Brahms always preferred to let his music do the talking rather than explain the origins of his work.
That said, it is certainly interesting to look at what was happening in Brahms’s life when he started to write his first large scale composition – his Piano Concerto No.1 in D minor.
By then he had met composer and music critic, Robert Schumann, who had declared in a music journal that Brahms was destined to be the next Beethoven. It would have made any young composer jittery, and for Brahms, who was still unknown, the accolade was not helpful.
Robert Schumann would die before the concerto was eventually ready, five or so years later.
Brahms finally performed it in public in 1859. Listening to Pianist Emmanuel Despax play it with the BBC Symphony Orchestra, I find it hard to believe that this glittering work, was such a monumental flop with his nineteenth century audience.
For Despax, the concerto was the first major work he wanted to perform as a young pianist. He vowed to take it to the stage and to record it. This he achieved after winning first prize at the Royal College of Music concerto competition.
On his new recording with Signum, we can see to what extent Despax is so close to Brahms’s work. His remarkable touch makes every note sing, and he manages to convey every ounce of feeling the young Brahms was trying to express at the time.
Brahms’s years with the Schumann couple had been productive but also filled with high drama and great sadness. Robert Schumann survived a suicide attempt only to succumb to pneumonia in an asylum. For the young Brahms, to lose his friend and supporter, had been a shock. And there was the matter of Schumann’s wife, the brilliant pianist and composer, Clara Schumann. Now a widower, with her husband’s seventh baby, Clara turned to Brahms for emotional and childcare support. It was a fair exchange for all the encouragement and guidance Brahms had received from her over the years, but it left him emotionally confused. All the conflicting emotions of sympathy, sorrow, shame, and a welling of love for Clara would all play themselves out in this concerto.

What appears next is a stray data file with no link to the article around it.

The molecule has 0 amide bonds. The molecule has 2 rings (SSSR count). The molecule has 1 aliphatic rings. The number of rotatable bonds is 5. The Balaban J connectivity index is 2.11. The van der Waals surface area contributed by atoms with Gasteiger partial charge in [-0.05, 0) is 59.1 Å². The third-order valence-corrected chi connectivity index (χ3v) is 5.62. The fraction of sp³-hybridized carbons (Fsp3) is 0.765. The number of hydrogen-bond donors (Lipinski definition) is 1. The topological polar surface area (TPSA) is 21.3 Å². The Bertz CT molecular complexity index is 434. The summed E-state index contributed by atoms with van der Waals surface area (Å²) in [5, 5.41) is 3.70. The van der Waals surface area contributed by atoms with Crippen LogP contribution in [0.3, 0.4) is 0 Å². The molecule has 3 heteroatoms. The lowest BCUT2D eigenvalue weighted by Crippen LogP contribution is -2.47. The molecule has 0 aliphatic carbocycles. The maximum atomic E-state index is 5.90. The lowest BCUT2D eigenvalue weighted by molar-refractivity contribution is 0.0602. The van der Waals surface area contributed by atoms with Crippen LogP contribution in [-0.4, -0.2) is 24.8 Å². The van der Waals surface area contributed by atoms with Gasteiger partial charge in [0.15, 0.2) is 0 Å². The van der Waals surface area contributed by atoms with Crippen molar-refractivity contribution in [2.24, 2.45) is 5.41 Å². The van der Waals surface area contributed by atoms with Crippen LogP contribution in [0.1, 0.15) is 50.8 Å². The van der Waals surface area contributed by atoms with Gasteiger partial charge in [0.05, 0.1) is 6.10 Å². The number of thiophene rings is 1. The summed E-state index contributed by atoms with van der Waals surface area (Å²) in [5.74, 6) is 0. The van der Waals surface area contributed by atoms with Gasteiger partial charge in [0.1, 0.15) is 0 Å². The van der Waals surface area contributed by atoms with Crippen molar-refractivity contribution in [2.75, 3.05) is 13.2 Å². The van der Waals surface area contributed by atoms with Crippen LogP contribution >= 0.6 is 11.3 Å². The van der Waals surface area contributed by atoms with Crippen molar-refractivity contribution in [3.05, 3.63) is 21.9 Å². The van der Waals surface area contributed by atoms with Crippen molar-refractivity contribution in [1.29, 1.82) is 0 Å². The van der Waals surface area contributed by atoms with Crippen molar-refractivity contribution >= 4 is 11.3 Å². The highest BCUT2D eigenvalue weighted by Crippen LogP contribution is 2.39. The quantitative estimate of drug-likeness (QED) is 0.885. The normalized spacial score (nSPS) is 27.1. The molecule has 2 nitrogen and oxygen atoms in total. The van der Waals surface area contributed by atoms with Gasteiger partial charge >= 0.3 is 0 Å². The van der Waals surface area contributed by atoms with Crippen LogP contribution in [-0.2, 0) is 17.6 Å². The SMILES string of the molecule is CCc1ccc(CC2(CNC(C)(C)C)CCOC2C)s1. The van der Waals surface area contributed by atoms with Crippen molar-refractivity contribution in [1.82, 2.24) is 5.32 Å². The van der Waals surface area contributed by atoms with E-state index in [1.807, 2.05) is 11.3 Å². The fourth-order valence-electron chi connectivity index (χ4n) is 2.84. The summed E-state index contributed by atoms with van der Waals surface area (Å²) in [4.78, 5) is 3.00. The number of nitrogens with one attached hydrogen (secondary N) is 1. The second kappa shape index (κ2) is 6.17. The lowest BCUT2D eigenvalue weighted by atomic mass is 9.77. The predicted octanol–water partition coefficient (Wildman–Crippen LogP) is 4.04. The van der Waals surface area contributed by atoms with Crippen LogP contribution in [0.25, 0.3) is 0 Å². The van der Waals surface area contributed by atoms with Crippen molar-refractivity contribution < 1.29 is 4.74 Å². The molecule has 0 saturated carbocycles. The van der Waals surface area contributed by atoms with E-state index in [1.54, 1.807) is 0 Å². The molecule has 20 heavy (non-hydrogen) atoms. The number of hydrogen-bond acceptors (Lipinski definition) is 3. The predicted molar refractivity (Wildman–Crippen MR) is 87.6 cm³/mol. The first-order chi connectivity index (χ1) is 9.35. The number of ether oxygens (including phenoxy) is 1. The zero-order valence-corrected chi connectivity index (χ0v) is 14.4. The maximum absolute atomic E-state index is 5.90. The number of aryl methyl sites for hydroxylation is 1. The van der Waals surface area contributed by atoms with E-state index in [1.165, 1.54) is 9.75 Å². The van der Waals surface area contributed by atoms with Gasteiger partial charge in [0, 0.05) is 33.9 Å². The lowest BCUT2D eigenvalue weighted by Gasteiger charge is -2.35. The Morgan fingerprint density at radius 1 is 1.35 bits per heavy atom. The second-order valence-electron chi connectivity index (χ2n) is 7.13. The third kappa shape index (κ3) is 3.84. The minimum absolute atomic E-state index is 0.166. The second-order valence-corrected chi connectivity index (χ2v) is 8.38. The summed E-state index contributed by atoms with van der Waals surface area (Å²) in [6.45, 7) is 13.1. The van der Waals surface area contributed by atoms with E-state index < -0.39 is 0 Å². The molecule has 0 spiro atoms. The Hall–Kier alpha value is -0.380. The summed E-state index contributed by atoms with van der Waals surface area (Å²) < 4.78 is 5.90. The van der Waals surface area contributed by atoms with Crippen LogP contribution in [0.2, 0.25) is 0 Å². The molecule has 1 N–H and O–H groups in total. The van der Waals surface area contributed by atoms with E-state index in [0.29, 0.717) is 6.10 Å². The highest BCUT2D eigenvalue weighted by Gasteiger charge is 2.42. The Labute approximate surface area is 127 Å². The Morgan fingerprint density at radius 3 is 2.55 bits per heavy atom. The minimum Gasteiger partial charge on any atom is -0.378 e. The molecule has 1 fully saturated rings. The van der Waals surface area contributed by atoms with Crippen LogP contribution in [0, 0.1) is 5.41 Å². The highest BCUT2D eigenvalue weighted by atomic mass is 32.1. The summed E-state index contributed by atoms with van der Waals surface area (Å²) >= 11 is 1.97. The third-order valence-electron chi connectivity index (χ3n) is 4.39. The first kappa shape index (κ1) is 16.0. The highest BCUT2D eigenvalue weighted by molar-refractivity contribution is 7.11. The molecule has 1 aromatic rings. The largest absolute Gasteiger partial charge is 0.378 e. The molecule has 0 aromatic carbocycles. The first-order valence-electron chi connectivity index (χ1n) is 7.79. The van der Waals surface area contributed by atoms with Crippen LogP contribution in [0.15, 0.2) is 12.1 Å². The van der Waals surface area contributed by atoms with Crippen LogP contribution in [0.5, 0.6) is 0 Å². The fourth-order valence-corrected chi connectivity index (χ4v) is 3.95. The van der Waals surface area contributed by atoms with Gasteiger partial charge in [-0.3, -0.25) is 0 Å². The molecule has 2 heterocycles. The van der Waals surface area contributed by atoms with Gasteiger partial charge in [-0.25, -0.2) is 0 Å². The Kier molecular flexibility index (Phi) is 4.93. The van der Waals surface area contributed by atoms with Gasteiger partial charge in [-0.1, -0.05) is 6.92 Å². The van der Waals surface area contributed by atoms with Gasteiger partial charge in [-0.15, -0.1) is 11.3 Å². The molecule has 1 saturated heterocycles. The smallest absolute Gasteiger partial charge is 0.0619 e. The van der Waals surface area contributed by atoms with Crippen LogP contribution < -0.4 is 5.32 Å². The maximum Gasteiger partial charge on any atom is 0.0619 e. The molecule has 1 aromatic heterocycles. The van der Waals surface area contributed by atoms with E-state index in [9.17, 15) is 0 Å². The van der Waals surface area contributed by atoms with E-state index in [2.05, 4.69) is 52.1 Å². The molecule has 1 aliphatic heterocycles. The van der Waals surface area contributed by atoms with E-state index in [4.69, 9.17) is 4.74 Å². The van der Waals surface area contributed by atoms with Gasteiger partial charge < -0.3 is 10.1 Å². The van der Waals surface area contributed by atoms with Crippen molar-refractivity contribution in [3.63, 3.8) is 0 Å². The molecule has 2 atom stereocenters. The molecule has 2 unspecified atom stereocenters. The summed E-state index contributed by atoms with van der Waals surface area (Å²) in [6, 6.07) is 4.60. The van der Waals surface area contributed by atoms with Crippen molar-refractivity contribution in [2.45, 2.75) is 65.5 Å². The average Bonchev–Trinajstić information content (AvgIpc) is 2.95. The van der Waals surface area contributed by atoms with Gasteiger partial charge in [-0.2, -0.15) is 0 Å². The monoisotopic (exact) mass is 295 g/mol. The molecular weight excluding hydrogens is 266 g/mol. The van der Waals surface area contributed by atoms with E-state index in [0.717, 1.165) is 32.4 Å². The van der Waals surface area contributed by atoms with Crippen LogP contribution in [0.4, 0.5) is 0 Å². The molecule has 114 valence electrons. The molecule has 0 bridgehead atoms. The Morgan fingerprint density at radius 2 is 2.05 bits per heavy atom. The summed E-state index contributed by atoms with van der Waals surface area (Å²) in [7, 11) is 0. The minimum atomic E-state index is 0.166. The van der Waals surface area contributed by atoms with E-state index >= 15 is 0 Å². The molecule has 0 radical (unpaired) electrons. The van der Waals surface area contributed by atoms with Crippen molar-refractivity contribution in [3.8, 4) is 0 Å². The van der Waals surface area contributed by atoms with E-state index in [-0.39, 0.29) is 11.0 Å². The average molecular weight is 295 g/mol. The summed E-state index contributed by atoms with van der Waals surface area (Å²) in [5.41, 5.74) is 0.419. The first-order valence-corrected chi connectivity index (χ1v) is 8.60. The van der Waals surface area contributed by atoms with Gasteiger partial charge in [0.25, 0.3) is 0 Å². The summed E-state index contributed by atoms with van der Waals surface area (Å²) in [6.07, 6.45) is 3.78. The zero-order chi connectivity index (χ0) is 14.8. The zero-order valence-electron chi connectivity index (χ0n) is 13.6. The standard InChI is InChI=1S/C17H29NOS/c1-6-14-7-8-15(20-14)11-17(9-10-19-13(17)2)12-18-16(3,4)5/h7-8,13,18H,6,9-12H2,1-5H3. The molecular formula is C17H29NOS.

The first movement is twenty-four minutes long. Brahms was no doubt aiming for maximum impact with his audience. The concerto in fact is more like a symphony at first, the dramatic timpani, low horns, clarinets, and double basses evoking what could be the drama around Schumann’s suicide attempt. Schumann leaps into the Rhine. Descending notes evoke the plunge into deep waters. A delicate, unstable, recurring melody, meanwhile, taken up by the piano and orchestra, runs through the whole of the work, reminding us of the long, mental struggle that Schumann faced in his later years.
The exquisite second movement is more intimate and is dominated by the piano. We are bathed in Brahms’s love for Clara Schumann. What comes through in the music, is not the usual lust and painful yearning a young man might have for an older woman. The Adagio is more nuanced – it is both meditative and impassioned.
This is an astonishing work from someone so young (25) and the BBC Symphony Orchestra under Andrew Litton’s baton, brings all the rich orchestral colours to the fore.
The waltzes played by Despax and his Japanese wife are a refreshing addition to the album but it is the concerto that takes pride of place.
Here’s hoping Despax performs it live with the BBC Symphony Orchestra and Litton in the not-too-distant future.
Brahms Piano Concerto No.1 16 Walzes Emmanuel Despax out on Signum Records https://signumrecords.com/product/emmanuel-despax-brahms/SIGCD666/